What Does the New Evangelization Mean for the Church?
Preview of the next synod's theme.
VATICAN CITY (CNS) — The Catholic Church’s New Evangelization effort is not an attempt to present the Gospel again to people who did not understand it the first time, but to present the Gospel in a way that makes sense and gives hope to modern men and women, said the general secretary of the Synod of Bishops.
At a Vatican news conference March 4, Archbishop Nikola Eterovic, the synod official, presented the lineamenta (outline) for the 2012 general Synod of Bishops.
The 65-page outline is a reflection on various aspects of the New Evangelization theme and includes dozens of questions about current needs and practices; bishops’ conferences are supposed to answer the questions by Nov. 1, so their responses can be used as a basis for the synod’s working document.
The synod is scheduled to meet at the Vatican Oct. 7-28, 2012; Pope Benedict XVI chose the theme, which was announced just a few months after he established the Pontifical Council for Promoting New Evangelization.
The synod outline defines “New Evangelization” as “the courage to forge new paths in responding to the changing circumstances and conditions facing the Church in her call to proclaim and live the Gospel today.”
Archbishop Eterovic said the most immediate aim of New Evangelization is to help people who already are baptized, but do not practice the faith, rediscover the joy of believing and actively living their faith. It also includes reminding them and all Christians of the obligation of witnessing the Gospel and proclaiming it to others.
“Christian witness must be both private and public, embracing one’s thoughts and actions, the way of life inside Christian communities and their missionary outreach, their educational action, charitable activities and their presence in contemporary society in order to communicate the gift of Christian hope,” the archbishop said.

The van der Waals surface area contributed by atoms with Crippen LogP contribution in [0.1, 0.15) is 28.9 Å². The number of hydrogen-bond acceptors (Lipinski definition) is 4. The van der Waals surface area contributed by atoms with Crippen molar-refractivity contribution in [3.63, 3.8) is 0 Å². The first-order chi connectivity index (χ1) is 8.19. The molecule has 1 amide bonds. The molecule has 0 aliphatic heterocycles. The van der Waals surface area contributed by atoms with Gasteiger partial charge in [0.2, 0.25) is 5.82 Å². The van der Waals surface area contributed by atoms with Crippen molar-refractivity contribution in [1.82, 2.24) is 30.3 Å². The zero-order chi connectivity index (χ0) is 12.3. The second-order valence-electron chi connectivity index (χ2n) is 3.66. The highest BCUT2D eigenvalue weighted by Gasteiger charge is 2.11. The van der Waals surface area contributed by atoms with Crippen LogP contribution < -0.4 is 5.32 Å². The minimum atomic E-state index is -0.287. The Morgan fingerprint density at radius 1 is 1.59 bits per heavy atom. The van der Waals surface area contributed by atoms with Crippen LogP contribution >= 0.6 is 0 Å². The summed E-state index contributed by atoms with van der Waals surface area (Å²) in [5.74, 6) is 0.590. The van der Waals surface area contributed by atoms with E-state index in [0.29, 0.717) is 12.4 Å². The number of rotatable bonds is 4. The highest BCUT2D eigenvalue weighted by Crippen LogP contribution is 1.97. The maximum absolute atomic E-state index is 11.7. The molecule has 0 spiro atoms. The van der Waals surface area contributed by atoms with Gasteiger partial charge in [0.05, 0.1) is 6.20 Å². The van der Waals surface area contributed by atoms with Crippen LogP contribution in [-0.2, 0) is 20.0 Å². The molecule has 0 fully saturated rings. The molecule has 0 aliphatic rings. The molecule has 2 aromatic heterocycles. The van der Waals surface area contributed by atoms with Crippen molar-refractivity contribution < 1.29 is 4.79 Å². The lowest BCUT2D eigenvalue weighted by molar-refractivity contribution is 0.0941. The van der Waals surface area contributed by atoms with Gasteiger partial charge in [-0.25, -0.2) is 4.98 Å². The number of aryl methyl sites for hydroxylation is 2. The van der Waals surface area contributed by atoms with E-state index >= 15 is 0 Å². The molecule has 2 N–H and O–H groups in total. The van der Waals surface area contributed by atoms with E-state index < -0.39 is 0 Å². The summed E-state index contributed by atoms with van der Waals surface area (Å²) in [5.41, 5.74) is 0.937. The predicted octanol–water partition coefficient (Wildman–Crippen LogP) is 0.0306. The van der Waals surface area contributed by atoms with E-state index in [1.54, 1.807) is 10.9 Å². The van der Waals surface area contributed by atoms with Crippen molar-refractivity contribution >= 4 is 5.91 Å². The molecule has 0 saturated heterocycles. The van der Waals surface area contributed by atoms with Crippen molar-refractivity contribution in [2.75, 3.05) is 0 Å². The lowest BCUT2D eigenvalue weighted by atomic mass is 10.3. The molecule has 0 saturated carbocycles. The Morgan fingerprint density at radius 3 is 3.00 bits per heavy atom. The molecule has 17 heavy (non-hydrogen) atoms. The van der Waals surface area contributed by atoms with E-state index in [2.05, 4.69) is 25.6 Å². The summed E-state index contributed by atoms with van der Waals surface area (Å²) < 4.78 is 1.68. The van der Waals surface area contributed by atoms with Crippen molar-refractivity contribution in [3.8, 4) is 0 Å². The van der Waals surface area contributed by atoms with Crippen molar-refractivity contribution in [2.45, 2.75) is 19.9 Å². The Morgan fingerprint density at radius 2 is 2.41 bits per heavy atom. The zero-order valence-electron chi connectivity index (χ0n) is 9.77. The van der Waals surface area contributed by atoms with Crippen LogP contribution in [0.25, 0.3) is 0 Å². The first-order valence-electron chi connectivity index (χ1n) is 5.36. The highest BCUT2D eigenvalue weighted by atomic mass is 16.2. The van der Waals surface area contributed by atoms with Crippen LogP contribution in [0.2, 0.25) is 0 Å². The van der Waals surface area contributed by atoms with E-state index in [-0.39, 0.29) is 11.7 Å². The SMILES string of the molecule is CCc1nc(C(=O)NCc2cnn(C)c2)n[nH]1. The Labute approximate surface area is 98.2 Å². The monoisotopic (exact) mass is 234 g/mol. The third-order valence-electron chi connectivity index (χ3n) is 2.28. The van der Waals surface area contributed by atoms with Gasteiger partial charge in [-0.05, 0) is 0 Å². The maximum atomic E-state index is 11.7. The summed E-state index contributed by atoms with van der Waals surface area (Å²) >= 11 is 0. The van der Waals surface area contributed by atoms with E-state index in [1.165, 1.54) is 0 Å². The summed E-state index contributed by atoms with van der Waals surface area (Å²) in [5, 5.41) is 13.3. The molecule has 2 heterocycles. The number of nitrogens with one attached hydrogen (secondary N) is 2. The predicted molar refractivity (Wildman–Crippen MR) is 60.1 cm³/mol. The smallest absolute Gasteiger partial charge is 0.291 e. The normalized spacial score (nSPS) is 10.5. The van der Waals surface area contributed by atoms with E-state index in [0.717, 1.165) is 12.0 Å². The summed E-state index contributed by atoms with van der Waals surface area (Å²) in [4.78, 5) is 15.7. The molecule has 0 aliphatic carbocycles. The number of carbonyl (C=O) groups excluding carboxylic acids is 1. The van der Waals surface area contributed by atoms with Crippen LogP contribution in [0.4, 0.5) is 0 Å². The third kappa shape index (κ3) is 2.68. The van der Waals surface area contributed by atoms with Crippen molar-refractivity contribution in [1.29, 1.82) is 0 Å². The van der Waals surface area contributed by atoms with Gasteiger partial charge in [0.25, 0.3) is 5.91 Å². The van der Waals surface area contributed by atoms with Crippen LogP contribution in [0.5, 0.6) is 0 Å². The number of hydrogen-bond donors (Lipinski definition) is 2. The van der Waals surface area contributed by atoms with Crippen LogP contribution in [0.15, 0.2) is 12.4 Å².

The document said bringing people back to Christ will be impossible unless there are efforts to evangelize increasingly secular cultures, to evangelize increasingly diverse societies and to evangelize the media, the economy, politics, science and the Church itself.
Although it did not specifically mention the sex-abuse crisis, the document said one fruit of evangelization “is the courage to speak out against infidelity and scandal which arise in Christian communities as a sign and consequence of moments of fatigue and weariness in the work of proclamation.”
A true and lively faith gives individuals and entire Church communities the ability to recognize their faults and sins, seek repentance and begin all over again, witnessing to the fact that conversion and salvation are possible in Christ, it said.
By calling for a New Evangelization, the Church is not criticizing the way the faith was initially transmitted, the document said, but rather it is recognizing that it needs to find new ways of proclaiming the Gospel that respond to the needs of people who are living in modern societies where anything involving God or faith is considered naive or too private for polite conversation.
The document also said New Evangelization is essential where the media tend to preach instant gratification, where population shifts have meant the disappearance of “Catholic countries,” and where science and technology have become so advanced and seemingly able to accomplish anything and everything that science is the god people go to when they’re hurting or confused.
Catholics, it said, “must know how to speak in ways that are intelligible to our times and proclaim, inside these areas, the reasons for our hope, which bolsters our witness.”
The document emphasized the importance of giving the baptized a solid education in the basics of the faith and in helping nourish their faith with the Eucharist and the Bible, especially through good preaching at Masses.
While the synod outline said Christians must always act in a way that witnesses to the faith and cannot be afraid to tell others about Christ, it also said dialogue with members of other religions can help Christians learn more about the shared human yearning for God and for meaning: The more Christians understand the desires of the human heart and how they are expressed today, the more easily they can respond.